acrylic paint, resin
20″ x 20″
“I am 19 and as a quiet person, art has always been my way to express myself confidently. I’ve always loved drawing and I started painting my junior year of high school when I had room in my schedule for art classes. In middle school a counselor came to my class and said that our career should be what makes us happiest.
I took this advice and made my career a volunteer full-time Bible teacher. (I’m one of Jehovah’s Witnesses.) This has been one of the best decisions of my life. I support myself financially with housecleaning. I love art because with my busy schedule it allows me to have time for myself and let go of any stress.
This painting was inspired by my trip with my cousin to the Monterey Bay Aquarium. I love experiencing and watching others experience the wonder that comes from looking at the beauty in nature. I especially love the way that light looks underwater. I was trying to capture that in this painting.
I took some time off after I graduated just to enjoy the freedom and I used this time to make this piece. It is painted on MDF board. I primed it, and painted the background and face. I covered it in resin and painted on top with acrylics and different textures and pastes to show the jellyfish, sea kelp, and light reflections.”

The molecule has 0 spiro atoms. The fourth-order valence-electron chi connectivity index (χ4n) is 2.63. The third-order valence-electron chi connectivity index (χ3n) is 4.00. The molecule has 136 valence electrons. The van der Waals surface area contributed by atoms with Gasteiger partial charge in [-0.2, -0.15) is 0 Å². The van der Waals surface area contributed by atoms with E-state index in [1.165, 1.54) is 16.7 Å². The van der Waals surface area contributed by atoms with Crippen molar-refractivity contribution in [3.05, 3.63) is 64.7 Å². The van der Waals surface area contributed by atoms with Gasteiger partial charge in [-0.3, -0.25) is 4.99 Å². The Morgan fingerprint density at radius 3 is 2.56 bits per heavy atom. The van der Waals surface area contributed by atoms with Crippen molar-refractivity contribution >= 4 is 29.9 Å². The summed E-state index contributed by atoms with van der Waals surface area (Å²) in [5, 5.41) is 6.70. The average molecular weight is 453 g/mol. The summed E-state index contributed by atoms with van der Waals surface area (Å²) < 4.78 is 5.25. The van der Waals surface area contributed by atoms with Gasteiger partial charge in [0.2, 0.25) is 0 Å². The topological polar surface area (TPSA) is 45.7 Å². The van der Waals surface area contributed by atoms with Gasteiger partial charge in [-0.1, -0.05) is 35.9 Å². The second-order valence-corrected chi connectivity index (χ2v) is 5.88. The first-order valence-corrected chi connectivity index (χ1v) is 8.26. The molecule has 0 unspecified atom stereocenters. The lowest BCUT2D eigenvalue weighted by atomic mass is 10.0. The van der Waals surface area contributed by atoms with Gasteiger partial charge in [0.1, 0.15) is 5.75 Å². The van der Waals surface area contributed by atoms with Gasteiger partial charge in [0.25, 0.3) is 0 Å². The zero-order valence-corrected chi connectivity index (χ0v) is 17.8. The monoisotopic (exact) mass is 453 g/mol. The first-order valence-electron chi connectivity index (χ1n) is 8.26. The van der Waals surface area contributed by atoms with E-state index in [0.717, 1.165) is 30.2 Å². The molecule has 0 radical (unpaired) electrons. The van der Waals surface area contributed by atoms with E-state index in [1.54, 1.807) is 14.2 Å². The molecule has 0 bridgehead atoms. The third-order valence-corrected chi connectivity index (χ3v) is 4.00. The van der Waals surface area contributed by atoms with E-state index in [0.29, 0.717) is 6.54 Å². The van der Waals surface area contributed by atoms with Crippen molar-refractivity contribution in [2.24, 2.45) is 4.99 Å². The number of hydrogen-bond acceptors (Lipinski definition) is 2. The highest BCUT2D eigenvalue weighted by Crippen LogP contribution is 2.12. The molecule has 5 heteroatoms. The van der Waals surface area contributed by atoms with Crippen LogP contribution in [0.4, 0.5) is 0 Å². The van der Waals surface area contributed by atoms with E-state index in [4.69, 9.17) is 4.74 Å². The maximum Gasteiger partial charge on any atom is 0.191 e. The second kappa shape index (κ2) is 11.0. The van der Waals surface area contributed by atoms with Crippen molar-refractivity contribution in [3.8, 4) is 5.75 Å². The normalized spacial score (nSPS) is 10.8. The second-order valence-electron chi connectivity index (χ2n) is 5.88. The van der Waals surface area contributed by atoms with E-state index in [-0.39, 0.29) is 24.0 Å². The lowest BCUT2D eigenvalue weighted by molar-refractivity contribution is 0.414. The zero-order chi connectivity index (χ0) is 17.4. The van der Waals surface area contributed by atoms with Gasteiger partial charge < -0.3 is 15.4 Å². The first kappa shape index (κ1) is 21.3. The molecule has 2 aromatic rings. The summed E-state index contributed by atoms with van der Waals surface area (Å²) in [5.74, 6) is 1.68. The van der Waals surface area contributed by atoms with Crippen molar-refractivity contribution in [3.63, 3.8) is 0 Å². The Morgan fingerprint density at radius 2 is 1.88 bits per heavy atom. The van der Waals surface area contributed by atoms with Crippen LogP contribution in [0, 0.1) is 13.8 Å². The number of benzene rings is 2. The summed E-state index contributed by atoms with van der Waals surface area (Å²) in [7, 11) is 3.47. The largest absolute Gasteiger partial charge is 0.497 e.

“I’m really struck by the strong sense of light in this painting. The jellyfish in the foreground are so luminous and I think that effect is so hard to pull off in acrylic paint especially, so I applaud you for the dynamic value range you’ve managed to achieve here.
That said, I’d love to see you use that strong value range more in service of creating clarity for your viewer, especially in terms of the way everything falls into space, delineating between the foreground, the middle ground, and the background.
Another thing that would really help along these lines is your use of color. You very wisely chose the strong complementary color palette of orange and blue. I think if you push that even further creating this kind of depth.
As a whole, I love the energy in this piece, whether it’s the motion in the composition, or all of the different textures you’ve created in order to describe different surfaces.”